Thursday, October 25, 2012

25 Horror Films: #17 and #16


Onibaba (Kaneto Shindo, 1964)

A simple story perfectly realized.

The way films tend to exist in my mind
that is, what I remember about themusually revolves around certain images, scenes, performances, feelings and sensations. Not plot. And Onibaba exists in my mind as rustling bamboo, hot, sweaty nights, and the sound of cooing pigeons. Now, that might sound like a criticism, but Shindo renders it all as poetry, which is why Onibaba continues to stick with me when so many other films have turned to vapor.

The horror? It's there. Perhaps more in the shadows and darkness than in what's captured on film. At least for the majority of its running time.  

Cure (Kiyoshi Kurosawa, 1997)

On the surface, Cure would be more easily categorized as a thriller, a detective film, a police procedural, or even more simply as a "serial killer movie." But this being Kiyoshi Kurosawa, it's best to forget about the surface. The deep horror in Cure becomes most apparent once we realize that, above everything else, it's a film about identity. That might not sound terrifying, but it is. (Doubly so if the prospect of thinking terrifies you.)

Cure also features one of my favorite endings. Supremely subtle and haunting.

"In what is without doubt one of the purest horror films made in recent times, Kiyoshi Kurosawa unleashes a shadow. It is the shadow of apocalypse, an apocalypse which is not seen or heard, but sensed." Tom Mes

INTERVIEWER: You've stated that a common theme in your films, and certainly in "Cure," is "men and women whose value systems are shattered by a particular event, which utterly undermines their sense of self." What is it about a shattered value system that you find interesting?

KUROSAWA: To elaborate on that, I would say my characters have had their value system shattered, but by film's end, wind up with an altogether different value system. Living in the democracy that is modern-day Japan, I am told I am quite free to do what I want. But I think in fact, I am bound by common practice, laws and accepted morality, so I don't feel very free at all. So in that sense, while I may be incapable of cutting myself free from all these ties that bind me, in my fictional stories, I take a fictional character bound by all of these conventions and allow them an opportunity to break free. They can walk towards what, until then, had been an unfathomable freedom.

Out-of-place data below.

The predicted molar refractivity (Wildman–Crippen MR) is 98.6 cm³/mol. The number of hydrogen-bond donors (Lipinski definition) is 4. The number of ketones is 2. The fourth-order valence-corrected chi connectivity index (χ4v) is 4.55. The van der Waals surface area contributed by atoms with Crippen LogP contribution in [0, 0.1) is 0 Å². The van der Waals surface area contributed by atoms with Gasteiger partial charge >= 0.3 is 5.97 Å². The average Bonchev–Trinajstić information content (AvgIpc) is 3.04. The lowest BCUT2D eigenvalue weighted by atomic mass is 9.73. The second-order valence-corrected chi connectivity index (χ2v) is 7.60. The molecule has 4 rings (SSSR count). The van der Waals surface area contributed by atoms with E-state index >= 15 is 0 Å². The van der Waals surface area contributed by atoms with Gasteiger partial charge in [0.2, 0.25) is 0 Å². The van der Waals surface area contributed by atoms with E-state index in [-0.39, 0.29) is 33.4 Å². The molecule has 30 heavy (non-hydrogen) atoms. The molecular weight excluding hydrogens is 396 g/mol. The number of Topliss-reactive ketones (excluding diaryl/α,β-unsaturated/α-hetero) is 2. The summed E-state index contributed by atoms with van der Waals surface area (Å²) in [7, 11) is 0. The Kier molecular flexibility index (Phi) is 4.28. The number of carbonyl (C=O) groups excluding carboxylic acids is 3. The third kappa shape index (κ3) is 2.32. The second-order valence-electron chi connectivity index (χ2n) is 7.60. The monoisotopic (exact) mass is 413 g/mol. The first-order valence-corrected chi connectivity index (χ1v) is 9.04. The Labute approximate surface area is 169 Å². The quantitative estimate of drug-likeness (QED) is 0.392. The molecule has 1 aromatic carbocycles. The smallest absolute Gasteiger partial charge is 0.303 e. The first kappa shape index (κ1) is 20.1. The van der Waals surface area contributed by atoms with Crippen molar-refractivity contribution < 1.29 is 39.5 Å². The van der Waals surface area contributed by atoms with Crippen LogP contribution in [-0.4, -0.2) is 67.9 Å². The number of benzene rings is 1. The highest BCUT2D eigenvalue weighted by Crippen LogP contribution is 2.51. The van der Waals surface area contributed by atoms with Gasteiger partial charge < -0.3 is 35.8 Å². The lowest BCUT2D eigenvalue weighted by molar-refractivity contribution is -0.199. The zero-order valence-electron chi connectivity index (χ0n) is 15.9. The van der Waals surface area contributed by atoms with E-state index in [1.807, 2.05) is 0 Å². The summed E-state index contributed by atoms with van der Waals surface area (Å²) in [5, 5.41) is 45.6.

INTERVIEWER: In "Cure," you take a much quieter, "less is more" approach to horror films. Why do you feel this is more effective than the louder, tongue in cheek attitude found in the current crop of American horror films?

KUROSAWA: I don't think that blood spurting or screaming instigates abject human fear. They may be shocked, but this doesn't lead to pure terror. What I consider a genuinely effective horror film is that well after the film is over and the audience has gone home, the fear and terror instilled in them survives, forcing the spectator to wonder "What did I just see?" 


Drew McIntosh said...

Amen on the ending of Cure. I remember the first time watching it I had to rewind back a few times over just to piece together a rough idea of what I thought had happened. Watching it now, the horror is apparent and staggering. It's a phenomenal film. Kurosawa in general tends to work like that on me - he has the same intrinsic disdain for exposition that gives way to a tremendously powerful purity of sensation that someone like Ford had. He's become one of my favorite directors.

I've really been enjoying this countdown, Tyler. Looking forward to the future posts.

Tyler said...

Hi Drew --

I wouldn't be surprised if the ending of Cure, with its choreography of "random" people, inspired the ending to Cache (though Haneke took it to an extreme). I wish more films had endings in this vein.

In terms of the horror genre, I prefer Cure to Pulse, which I seem to be in the minority on. (And Onibaba to Kuroneko, for that matter.)

It's nice to know people have been enjoying the series. After a busy weekend I've fallen a bit behind...